For mobile payments to really take off, the functionality needs to be available to far more than merely the latest devices. For this reason, the SD Association, a non-profit that sets memory card standards, is pushing a means to use microSD cards to make otherwise incompatible devices compatible.
The SD association calls this technology smartSD. The technology apparently enables a secure element for Host Card Emulation, a necessary step for creating digital copies of payment cards the way we've seen in Google Wallet and Android Pay. SmartSD uses a device's native NFC, removing the need to embed such technology into the card directly.
Today at MWC, Sony announced four new connected gadgets which it hopes will let people look up from their phone screens more and engage the world around them. The products include a bluetooth earpiece, a wearable camera, a vertical projector, and a friendly robot, which are respectively called the Xperia Ear, Xperia Eye, Xperia Projector, and Xperia Agent.
Three of those products are actually just concepts: only the Xperia Ear has an expected launch date, and it won't come out until later this summer. The remaining products — the Eye, Projector, and Agent — are nowhere to be seen here at MWC and it will likely take some time for them to get to market, if they do at all.
Here at MWC in Barcelona this morning, Sony announced an all-new series of Xperia devices: the X series. Sorry, folks - no Z6 to be found here. But the X Performance may pique your interest regardless. We had a chance to play with the X and XA (the X Performance was not being shown, just dummy units), so let's talk specs and first thoughts.
Earlier this evening in Barcelona, we had our first chance to look at the Galaxy S7 and S7 edge in the flesh. Unfortunately, it wasn't under ideal conditions, and I don't feel comfortable putting down a large number of thoughts about the devices just yet. We need some more time with them. But, we did manage to record a video demonstrating the phones, as well as snap a gallery of photos for your perusal, should you be so interested. We'll have a full hands-on of the S7 and S7 edge later this week, but for now, here's our first look at Samsung's new flagship duo.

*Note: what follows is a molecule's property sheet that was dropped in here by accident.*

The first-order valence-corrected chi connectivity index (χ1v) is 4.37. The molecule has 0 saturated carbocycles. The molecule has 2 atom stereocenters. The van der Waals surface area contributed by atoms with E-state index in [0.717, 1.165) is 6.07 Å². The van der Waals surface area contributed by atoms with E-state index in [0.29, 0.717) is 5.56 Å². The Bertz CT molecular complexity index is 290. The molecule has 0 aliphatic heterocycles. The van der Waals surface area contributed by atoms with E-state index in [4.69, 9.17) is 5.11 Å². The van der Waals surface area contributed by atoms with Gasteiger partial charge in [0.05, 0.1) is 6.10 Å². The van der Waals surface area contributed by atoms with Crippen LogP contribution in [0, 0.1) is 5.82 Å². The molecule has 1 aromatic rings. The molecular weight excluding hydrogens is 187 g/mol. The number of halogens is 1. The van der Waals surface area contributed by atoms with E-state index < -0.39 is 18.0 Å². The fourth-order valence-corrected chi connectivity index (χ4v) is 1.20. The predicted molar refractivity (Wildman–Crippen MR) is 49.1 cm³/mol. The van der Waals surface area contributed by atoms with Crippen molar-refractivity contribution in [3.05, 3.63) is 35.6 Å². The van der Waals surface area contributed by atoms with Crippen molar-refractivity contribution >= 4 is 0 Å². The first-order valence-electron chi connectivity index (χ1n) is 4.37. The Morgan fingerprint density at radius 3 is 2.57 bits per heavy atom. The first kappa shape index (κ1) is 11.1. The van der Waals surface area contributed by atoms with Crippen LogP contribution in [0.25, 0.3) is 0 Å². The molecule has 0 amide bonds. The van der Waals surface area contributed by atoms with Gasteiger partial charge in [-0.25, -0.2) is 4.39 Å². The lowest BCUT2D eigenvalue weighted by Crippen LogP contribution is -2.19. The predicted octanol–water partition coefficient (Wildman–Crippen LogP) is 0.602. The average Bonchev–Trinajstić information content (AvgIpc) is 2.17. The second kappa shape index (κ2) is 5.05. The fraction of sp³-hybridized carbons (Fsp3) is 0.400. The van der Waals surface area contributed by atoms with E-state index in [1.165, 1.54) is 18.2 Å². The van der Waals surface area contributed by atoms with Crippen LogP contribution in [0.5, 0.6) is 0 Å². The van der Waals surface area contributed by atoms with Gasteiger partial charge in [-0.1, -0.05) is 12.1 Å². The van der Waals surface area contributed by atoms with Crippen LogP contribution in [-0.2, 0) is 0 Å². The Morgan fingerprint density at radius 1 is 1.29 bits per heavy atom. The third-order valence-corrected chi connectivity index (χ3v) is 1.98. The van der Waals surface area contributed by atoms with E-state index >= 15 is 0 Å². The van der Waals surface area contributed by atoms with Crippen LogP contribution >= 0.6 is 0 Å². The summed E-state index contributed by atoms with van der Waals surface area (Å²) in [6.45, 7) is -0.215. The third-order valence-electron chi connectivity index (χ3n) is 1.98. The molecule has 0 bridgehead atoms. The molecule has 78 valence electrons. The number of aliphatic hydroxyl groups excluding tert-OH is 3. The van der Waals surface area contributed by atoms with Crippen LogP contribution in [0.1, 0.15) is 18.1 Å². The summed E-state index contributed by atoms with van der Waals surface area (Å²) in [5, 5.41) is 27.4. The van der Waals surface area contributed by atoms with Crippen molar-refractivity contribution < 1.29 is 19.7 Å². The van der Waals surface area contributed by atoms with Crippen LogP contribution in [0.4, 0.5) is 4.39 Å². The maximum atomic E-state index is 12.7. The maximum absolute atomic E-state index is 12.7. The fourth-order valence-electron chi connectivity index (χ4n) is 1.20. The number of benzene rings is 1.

A thermal camera smartphone may not sound like the most useful thing to you in the world, but there's little doubt a niche market for such a thing probably exists, not to mention the undeniable cool factor. And by cool, I mean hot. As in heat. Temperature jokes. The CAT S60 (our announcement post here) features the same thermal imaging sensor found in FLIR's FLIR One dongles for Android and iOS devices, and that's a damn good system - we reviewed it.
By slapping it inside a smartphone, FLIR has eliminated one of the major complaints about the device.
In addition to the Galaxy S7 and S7 Edge, Samsung also announced an extra-special accessory at its Unpacked event. The Gear 360 is Samsung's first action camera, and not content to compete with GoPro and other conventional models, the company designed a camera that records video in 360 degrees at once. This is achieved with a ball-like body design and two sensors, each paired to a fish eye lens that captures 180 degrees of action. The camera and Samsung's software then stitches the video together for easy 360-degree presentations and VR playback.
The Gear 360 isn't the first 360-degree camera on the market, but with Samsung's marketing muscle behind it (not to mention integration with the company's smartphones), it could become the most popular.
Samsung's flagship announcements have become cornerstones of the Android upgrade cycle. Just like last year, the company has announced two new Galaxy-branded phones at Mobile World Congress in Barcelona: the Galaxy S7 and Galaxy S7 Edge. Both phones are modest bumps over their previous designs, both in terms of hardware and style, but there are some notably improved features that power users and practical consumers will both appreciate.
The new phones bring back two of the most-missed features that were dropped from the S6 generation: expandable storage (via MicroSD cards) and water-resistant bodies. The former comes from a new "hybrid" nano-SIM tray, which houses both the SIM card and the MicroSD card in a single metal tray that slides out via a standard SIM tool.
Mobile World Congress has become the premiere stage for new phones and tablet introductions, and since Lenovo saves its Motorola portfolio for the latter half of the year, it's time for the first-party devices to shine. Well, shimmer. Perhaps "gleam" would be a better word. Out of five new phones and tablets introduced on the show floor, none of them are particularly mind-blowing, and the phones are unlikely to make it to stores in the US or Europe. Anyway, let's take it from the top:
Can you even? I cannot even. I am sitting in a giant room in Barcelona with hundreds, possibly thousands, of chairs, each equipped with a hard-wired Gear VR (likely for antitheft purposes).
A box under my seat reads "do not touch." I touched the box. Nothing happened.
We'll be hearing all about the Galaxy S7 and S7 edge shortly. And I will probably leave this press conference with a headache and a sore nose. But I will be able to say I went to the first press conference conducted [partially] in virtual reality. Which is something, maybe? You can watch the live stream below.
Out of this year's Mobile World Congress flagship announcements, the LG G5 has been one of the most leaked and just as equally intriguing. Now the smartphone has been officially unveiled at the company's press conference in Barcelona and it's not coming alone. Instead, the modular approach to the G5 has allowed LG to introduce a slew of extensions and accessories for the phone. There's a lot to go through, so let's get right to it.
First, the G5 will boast a metal aluminum body with an "invisibly integrated antenna" and a slide-out bottom that lets you easily swap the battery.